Climate is what makes gardening so excellent here. It is just warm enough in summer for plants that like a bit of heat, but not too unbearably hot for too long. It is just cool enough in winter for plants that like a chill, but not cold enough for hard frost or heavy snow. The climate is also comfortable for us while out in the garden! Yet, even local climate is neither perfect nor predictable.
El Nino is still out there, and likely to deliver an abundance of rain. The rain last month was great while it lasted. This presently dry and warm weather in between has been excellent, but is likely to cause serious consequences. Some deciduous plants that are normally bare through winter are being deprived of adequate dormancy. Some are blooming prematurely, and may foliate soon.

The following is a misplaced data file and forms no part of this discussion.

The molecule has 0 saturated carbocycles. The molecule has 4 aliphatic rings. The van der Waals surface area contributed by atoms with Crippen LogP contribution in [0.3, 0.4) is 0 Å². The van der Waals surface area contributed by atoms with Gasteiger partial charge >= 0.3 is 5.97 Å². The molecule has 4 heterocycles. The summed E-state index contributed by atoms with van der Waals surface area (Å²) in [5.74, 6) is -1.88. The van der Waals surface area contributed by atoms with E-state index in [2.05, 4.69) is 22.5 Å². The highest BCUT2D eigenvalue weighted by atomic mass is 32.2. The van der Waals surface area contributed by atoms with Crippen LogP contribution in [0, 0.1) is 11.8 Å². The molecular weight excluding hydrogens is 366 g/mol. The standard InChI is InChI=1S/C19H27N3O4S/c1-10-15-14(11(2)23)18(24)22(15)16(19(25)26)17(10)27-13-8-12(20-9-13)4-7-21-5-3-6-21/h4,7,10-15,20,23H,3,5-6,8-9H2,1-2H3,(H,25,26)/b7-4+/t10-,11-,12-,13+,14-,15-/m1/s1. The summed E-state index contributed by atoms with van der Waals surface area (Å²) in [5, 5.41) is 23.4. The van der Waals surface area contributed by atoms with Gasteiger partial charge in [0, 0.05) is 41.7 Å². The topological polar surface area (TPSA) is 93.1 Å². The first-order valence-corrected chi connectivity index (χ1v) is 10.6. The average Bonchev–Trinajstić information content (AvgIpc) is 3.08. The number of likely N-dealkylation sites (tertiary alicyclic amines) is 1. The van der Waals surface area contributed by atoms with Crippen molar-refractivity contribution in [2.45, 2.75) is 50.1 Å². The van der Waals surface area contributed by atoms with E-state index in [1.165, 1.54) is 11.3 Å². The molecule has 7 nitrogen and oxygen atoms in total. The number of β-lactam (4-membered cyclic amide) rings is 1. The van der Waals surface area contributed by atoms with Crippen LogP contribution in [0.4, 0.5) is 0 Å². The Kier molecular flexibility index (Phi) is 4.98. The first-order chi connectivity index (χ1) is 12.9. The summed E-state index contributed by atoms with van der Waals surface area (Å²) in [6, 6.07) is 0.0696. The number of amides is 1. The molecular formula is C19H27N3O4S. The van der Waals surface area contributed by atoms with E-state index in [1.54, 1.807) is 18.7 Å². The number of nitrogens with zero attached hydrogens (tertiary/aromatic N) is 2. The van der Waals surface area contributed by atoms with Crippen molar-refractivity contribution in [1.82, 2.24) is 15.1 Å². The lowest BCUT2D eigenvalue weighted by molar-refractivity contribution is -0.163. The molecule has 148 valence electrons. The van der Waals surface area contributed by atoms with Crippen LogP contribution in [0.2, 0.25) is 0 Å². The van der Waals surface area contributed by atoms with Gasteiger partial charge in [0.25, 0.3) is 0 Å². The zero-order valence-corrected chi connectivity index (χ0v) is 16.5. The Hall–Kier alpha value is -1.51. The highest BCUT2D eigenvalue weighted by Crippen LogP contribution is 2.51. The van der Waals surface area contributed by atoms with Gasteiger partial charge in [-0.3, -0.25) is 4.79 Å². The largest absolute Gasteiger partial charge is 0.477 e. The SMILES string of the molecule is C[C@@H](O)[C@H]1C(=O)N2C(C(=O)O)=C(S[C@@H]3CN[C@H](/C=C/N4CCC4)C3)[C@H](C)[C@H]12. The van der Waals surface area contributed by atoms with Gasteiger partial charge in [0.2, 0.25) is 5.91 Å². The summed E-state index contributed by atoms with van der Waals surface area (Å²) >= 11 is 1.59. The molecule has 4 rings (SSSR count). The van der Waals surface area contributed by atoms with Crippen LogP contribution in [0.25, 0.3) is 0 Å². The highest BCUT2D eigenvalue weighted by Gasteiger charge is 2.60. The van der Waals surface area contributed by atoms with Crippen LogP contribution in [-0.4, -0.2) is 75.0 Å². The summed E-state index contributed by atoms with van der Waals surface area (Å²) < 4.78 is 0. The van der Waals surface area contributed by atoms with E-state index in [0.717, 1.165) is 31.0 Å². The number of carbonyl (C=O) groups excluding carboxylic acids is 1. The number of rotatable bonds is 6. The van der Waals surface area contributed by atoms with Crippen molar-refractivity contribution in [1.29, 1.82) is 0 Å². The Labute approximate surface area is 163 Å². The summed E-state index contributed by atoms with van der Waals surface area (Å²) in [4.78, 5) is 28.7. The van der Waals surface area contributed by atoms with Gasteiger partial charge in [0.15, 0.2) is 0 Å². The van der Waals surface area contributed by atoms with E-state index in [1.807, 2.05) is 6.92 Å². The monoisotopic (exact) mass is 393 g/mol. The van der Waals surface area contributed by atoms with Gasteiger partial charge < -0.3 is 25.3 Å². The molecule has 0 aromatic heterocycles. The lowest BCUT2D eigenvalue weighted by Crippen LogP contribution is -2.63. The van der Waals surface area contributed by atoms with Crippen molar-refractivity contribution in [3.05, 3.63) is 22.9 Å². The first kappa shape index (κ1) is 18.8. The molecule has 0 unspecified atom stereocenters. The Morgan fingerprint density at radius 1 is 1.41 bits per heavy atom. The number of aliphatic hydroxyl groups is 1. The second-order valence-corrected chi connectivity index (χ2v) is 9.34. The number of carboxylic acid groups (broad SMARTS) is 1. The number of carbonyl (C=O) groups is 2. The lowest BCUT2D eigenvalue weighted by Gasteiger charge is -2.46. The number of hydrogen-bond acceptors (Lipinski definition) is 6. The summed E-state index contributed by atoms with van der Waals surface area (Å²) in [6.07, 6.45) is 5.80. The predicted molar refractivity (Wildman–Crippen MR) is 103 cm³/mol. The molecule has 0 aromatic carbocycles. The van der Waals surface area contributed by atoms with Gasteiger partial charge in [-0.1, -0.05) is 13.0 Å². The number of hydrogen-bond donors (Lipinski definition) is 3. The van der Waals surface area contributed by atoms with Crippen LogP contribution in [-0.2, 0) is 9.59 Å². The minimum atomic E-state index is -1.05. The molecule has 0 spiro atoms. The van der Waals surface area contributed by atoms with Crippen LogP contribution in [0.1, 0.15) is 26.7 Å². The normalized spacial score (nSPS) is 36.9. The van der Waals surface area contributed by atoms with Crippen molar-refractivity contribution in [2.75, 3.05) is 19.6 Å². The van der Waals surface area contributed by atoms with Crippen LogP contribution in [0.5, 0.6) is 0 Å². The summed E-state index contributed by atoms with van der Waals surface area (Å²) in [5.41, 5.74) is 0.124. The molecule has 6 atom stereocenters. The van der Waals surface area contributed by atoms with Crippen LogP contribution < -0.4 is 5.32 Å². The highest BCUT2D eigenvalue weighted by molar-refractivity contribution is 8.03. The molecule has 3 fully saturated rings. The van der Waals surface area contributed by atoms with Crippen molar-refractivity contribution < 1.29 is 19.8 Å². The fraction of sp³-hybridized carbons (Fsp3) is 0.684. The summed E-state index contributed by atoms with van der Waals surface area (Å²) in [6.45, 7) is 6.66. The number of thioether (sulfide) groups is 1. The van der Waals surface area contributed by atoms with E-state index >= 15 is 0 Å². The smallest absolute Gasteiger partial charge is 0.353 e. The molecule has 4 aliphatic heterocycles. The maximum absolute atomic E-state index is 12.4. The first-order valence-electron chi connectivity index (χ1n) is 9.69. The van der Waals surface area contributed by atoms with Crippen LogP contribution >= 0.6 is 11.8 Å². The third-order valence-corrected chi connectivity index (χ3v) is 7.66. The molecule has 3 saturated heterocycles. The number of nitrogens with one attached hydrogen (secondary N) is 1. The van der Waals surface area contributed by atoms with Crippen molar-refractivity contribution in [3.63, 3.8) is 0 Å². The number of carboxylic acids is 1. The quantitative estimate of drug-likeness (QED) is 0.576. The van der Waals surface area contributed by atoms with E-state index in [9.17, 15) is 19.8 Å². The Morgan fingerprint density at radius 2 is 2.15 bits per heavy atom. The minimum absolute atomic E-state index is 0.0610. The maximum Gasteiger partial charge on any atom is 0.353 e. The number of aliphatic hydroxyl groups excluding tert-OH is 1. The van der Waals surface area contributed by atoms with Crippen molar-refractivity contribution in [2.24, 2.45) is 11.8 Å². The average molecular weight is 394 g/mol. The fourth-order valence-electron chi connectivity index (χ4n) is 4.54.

When the rain resumes, it will ruin some of the premature bloom. This is generally harmless for most fruitless flowering trees like the various acacias, flowering plums and saucer magnolias, but compromises their most alluring feature. It can be more dangerous to flowering pears (including evergreen pear) and flowering crabapples, because wet blossoms can be infected with fire blight.
The more serious problem is that rain ruins blossoms and juvenile fruit of various deciduous fruit trees. Stone fruits such as almonds, apricots, cherries, plums, prunes, peaches and nectarines bloom first, and do so with delicate blossoms. If the blossoms do not get knocked off by rain, the juvenile fruit will rot if it stays damp too long. Many fruit trees are likely to lose all fruit this year.
Apple and pear trees should be safer because they bloom later, and bloom with more substantial flowers. (However, like their fruitless relatives, their wet blossoms are very susceptible to fire blight.) Persimmons and pomegranates bloom even later, and with even tougher flowers, so should be safe. Figs are in a league of their own, and should be fine if summer is warm.
Fortunately, destruction of bloom and fruit, although disappointing to us, is harmless to the affected trees.